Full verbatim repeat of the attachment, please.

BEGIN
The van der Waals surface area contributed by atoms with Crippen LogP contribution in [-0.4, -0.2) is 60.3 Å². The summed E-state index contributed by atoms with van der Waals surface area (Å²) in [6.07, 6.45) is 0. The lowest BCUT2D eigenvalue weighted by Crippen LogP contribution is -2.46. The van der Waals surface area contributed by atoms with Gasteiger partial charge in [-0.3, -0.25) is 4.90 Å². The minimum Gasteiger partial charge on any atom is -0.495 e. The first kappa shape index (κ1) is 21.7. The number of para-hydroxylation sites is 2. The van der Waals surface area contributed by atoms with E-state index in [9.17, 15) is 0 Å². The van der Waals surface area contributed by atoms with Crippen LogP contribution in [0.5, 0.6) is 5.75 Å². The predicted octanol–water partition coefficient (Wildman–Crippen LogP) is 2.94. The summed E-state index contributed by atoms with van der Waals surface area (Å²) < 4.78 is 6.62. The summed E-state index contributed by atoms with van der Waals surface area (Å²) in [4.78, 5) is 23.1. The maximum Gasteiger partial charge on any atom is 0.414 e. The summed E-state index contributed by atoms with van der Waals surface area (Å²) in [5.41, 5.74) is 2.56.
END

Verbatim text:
The van der Waals surface area contributed by atoms with Crippen LogP contribution in [-0.4, -0.2) is 60.3 Å². The summed E-state index contributed by atoms with van der Waals surface area (Å²) in [6.07, 6.45) is 0. The lowest BCUT2D eigenvalue weighted by Crippen LogP contribution is -2.46. The van der Waals surface area contributed by atoms with Gasteiger partial charge in [-0.3, -0.25) is 4.90 Å². The minimum Gasteiger partial charge on any atom is -0.495 e. The first kappa shape index (κ1) is 21.7. The number of para-hydroxylation sites is 2. The van der Waals surface area contributed by atoms with E-state index in [9.17, 15) is 0 Å². The van der Waals surface area contributed by atoms with Crippen LogP contribution in [0.5, 0.6) is 5.75 Å². The predicted octanol–water partition coefficient (Wildman–Crippen LogP) is 2.94. The summed E-state index contributed by atoms with van der Waals surface area (Å²) < 4.78 is 6.62. The summed E-state index contributed by atoms with van der Waals surface area (Å²) in [4.78, 5) is 23.1. The maximum Gasteiger partial charge on any atom is 0.414 e. The summed E-state index contributed by atoms with van der Waals surface area (Å²) in [5.41, 5.74) is 2.56.